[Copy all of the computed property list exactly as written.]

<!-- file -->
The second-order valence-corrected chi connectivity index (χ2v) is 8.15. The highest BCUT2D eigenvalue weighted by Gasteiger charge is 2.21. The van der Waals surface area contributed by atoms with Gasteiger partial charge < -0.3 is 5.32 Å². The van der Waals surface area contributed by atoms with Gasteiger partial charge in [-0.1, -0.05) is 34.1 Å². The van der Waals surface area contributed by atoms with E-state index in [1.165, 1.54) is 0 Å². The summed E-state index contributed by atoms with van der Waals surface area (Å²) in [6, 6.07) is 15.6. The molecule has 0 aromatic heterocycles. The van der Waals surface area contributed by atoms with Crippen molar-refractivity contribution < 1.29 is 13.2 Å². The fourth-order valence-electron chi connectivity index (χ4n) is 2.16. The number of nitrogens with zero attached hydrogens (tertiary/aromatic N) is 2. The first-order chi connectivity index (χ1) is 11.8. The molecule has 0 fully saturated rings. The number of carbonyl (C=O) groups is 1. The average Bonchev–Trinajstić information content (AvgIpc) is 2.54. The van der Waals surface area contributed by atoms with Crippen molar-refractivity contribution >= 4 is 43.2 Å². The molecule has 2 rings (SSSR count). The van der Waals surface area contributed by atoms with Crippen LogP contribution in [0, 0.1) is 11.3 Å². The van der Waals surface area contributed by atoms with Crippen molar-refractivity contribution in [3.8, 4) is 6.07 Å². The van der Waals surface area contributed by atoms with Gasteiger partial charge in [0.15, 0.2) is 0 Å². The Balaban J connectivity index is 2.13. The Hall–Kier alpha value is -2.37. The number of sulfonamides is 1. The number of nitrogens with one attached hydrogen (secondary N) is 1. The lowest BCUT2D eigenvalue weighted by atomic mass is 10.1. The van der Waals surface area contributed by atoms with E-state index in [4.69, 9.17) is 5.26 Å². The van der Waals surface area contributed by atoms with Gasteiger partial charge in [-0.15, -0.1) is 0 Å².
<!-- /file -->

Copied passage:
The second-order valence-corrected chi connectivity index (χ2v) is 8.15. The highest BCUT2D eigenvalue weighted by Gasteiger charge is 2.21. The van der Waals surface area contributed by atoms with Gasteiger partial charge < -0.3 is 5.32 Å². The van der Waals surface area contributed by atoms with Gasteiger partial charge in [-0.1, -0.05) is 34.1 Å². The van der Waals surface area contributed by atoms with E-state index in [1.165, 1.54) is 0 Å². The summed E-state index contributed by atoms with van der Waals surface area (Å²) in [6, 6.07) is 15.6. The molecule has 0 aromatic heterocycles. The van der Waals surface area contributed by atoms with Crippen molar-refractivity contribution < 1.29 is 13.2 Å². The fourth-order valence-electron chi connectivity index (χ4n) is 2.16. The number of nitrogens with zero attached hydrogens (tertiary/aromatic N) is 2. The first-order chi connectivity index (χ1) is 11.8. The molecule has 0 fully saturated rings. The number of carbonyl (C=O) groups is 1. The average Bonchev–Trinajstić information content (AvgIpc) is 2.54. The van der Waals surface area contributed by atoms with Crippen molar-refractivity contribution >= 4 is 43.2 Å². The molecule has 2 rings (SSSR count). The van der Waals surface area contributed by atoms with Crippen LogP contribution in [0, 0.1) is 11.3 Å². The van der Waals surface area contributed by atoms with Crippen molar-refractivity contribution in [3.8, 4) is 6.07 Å². The van der Waals surface area contributed by atoms with Gasteiger partial charge in [0.15, 0.2) is 0 Å². The Balaban J connectivity index is 2.13. The Hall–Kier alpha value is -2.37. The number of sulfonamides is 1. The number of nitrogens with one attached hydrogen (secondary N) is 1. The lowest BCUT2D eigenvalue weighted by atomic mass is 10.1. The van der Waals surface area contributed by atoms with E-state index in [4.69, 9.17) is 5.26 Å². The van der Waals surface area contributed by atoms with Gasteiger partial charge in [-0.15, -0.1) is 0 Å².